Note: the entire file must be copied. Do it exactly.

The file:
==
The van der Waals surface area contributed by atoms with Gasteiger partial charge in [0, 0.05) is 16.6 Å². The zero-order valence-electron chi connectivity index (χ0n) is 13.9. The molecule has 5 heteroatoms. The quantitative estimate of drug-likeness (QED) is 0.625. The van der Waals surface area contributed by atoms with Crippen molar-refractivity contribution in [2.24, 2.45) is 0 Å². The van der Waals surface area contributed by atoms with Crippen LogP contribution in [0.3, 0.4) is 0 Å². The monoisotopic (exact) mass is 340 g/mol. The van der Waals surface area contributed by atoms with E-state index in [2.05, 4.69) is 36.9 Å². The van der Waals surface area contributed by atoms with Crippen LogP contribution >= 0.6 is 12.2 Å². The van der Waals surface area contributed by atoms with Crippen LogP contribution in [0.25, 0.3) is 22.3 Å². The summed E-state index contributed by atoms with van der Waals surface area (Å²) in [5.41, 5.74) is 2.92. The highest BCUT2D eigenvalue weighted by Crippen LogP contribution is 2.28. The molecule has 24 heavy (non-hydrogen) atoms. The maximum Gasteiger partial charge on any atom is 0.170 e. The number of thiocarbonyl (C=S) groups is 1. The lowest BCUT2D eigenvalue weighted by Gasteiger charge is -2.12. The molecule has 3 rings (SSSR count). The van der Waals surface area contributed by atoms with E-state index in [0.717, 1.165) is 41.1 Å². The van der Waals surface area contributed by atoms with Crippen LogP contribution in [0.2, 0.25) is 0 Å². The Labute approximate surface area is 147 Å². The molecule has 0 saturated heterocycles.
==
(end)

The van der Waals surface area contributed by atoms with Gasteiger partial charge in [0, 0.05) is 16.6 Å². The zero-order valence-electron chi connectivity index (χ0n) is 13.9. The molecule has 5 heteroatoms. The quantitative estimate of drug-likeness (QED) is 0.625. The van der Waals surface area contributed by atoms with Crippen molar-refractivity contribution in [2.24, 2.45) is 0 Å². The van der Waals surface area contributed by atoms with Crippen LogP contribution in [0.3, 0.4) is 0 Å². The monoisotopic (exact) mass is 340 g/mol. The van der Waals surface area contributed by atoms with E-state index in [2.05, 4.69) is 36.9 Å². The van der Waals surface area contributed by atoms with Crippen LogP contribution >= 0.6 is 12.2 Å². The van der Waals surface area contributed by atoms with Crippen LogP contribution in [0.25, 0.3) is 22.3 Å². The summed E-state index contributed by atoms with van der Waals surface area (Å²) in [5.41, 5.74) is 2.92. The highest BCUT2D eigenvalue weighted by Crippen LogP contribution is 2.28. The molecule has 24 heavy (non-hydrogen) atoms. The maximum Gasteiger partial charge on any atom is 0.170 e. The number of thiocarbonyl (C=S) groups is 1. The lowest BCUT2D eigenvalue weighted by Gasteiger charge is -2.12. The molecule has 3 rings (SSSR count). The van der Waals surface area contributed by atoms with E-state index in [0.717, 1.165) is 41.1 Å². The van der Waals surface area contributed by atoms with Crippen LogP contribution in [0.2, 0.25) is 0 Å². The Labute approximate surface area is 147 Å². The molecule has 0 saturated heterocycles.